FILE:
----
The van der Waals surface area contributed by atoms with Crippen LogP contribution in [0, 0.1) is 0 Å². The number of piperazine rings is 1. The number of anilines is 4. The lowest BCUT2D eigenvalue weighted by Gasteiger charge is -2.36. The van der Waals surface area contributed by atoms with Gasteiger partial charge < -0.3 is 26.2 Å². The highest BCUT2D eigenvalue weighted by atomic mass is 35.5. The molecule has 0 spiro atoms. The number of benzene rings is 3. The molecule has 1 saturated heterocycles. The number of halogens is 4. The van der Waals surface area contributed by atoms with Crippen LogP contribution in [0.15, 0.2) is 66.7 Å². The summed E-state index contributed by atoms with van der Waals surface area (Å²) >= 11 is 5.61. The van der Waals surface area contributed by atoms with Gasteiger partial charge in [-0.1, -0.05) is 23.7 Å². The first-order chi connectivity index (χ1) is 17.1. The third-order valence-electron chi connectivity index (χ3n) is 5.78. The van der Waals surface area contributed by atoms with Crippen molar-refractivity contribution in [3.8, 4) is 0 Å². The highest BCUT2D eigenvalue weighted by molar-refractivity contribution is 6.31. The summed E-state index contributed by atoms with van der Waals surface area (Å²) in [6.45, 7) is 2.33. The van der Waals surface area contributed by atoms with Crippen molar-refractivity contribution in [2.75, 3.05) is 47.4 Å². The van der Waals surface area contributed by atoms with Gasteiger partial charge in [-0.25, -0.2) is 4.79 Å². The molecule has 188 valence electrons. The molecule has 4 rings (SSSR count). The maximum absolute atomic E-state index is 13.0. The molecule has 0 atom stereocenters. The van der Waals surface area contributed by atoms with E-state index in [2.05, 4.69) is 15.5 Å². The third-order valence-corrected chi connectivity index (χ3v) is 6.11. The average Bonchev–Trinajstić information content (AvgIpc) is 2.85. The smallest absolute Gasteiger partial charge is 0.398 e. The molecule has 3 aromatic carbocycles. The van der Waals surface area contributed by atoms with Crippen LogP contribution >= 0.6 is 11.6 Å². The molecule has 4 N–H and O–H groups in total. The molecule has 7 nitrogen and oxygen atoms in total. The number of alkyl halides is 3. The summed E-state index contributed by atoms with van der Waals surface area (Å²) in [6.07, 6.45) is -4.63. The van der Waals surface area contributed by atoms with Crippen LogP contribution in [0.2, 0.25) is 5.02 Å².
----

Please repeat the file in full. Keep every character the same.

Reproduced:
The van der Waals surface area contributed by atoms with Crippen LogP contribution in [0, 0.1) is 0 Å². The number of piperazine rings is 1. The number of anilines is 4. The lowest BCUT2D eigenvalue weighted by Gasteiger charge is -2.36. The van der Waals surface area contributed by atoms with Gasteiger partial charge < -0.3 is 26.2 Å². The highest BCUT2D eigenvalue weighted by atomic mass is 35.5. The molecule has 0 spiro atoms. The number of benzene rings is 3. The molecule has 1 saturated heterocycles. The number of halogens is 4. The van der Waals surface area contributed by atoms with Crippen LogP contribution in [0.15, 0.2) is 66.7 Å². The summed E-state index contributed by atoms with van der Waals surface area (Å²) >= 11 is 5.61. The van der Waals surface area contributed by atoms with Gasteiger partial charge in [-0.1, -0.05) is 23.7 Å². The first-order chi connectivity index (χ1) is 17.1. The third-order valence-electron chi connectivity index (χ3n) is 5.78. The van der Waals surface area contributed by atoms with Crippen molar-refractivity contribution in [3.8, 4) is 0 Å². The highest BCUT2D eigenvalue weighted by molar-refractivity contribution is 6.31. The summed E-state index contributed by atoms with van der Waals surface area (Å²) in [6.45, 7) is 2.33. The van der Waals surface area contributed by atoms with Crippen molar-refractivity contribution in [2.75, 3.05) is 47.4 Å². The van der Waals surface area contributed by atoms with Gasteiger partial charge in [-0.25, -0.2) is 4.79 Å². The molecule has 188 valence electrons. The molecule has 4 rings (SSSR count). The maximum absolute atomic E-state index is 13.0. The molecule has 0 atom stereocenters. The van der Waals surface area contributed by atoms with E-state index in [2.05, 4.69) is 15.5 Å². The third-order valence-corrected chi connectivity index (χ3v) is 6.11. The average Bonchev–Trinajstić information content (AvgIpc) is 2.85. The smallest absolute Gasteiger partial charge is 0.398 e. The molecule has 3 aromatic carbocycles. The van der Waals surface area contributed by atoms with Crippen LogP contribution >= 0.6 is 11.6 Å². The molecule has 4 N–H and O–H groups in total. The molecule has 7 nitrogen and oxygen atoms in total. The number of alkyl halides is 3. The summed E-state index contributed by atoms with van der Waals surface area (Å²) in [6.07, 6.45) is -4.63. The van der Waals surface area contributed by atoms with Crippen LogP contribution in [0.2, 0.25) is 5.02 Å².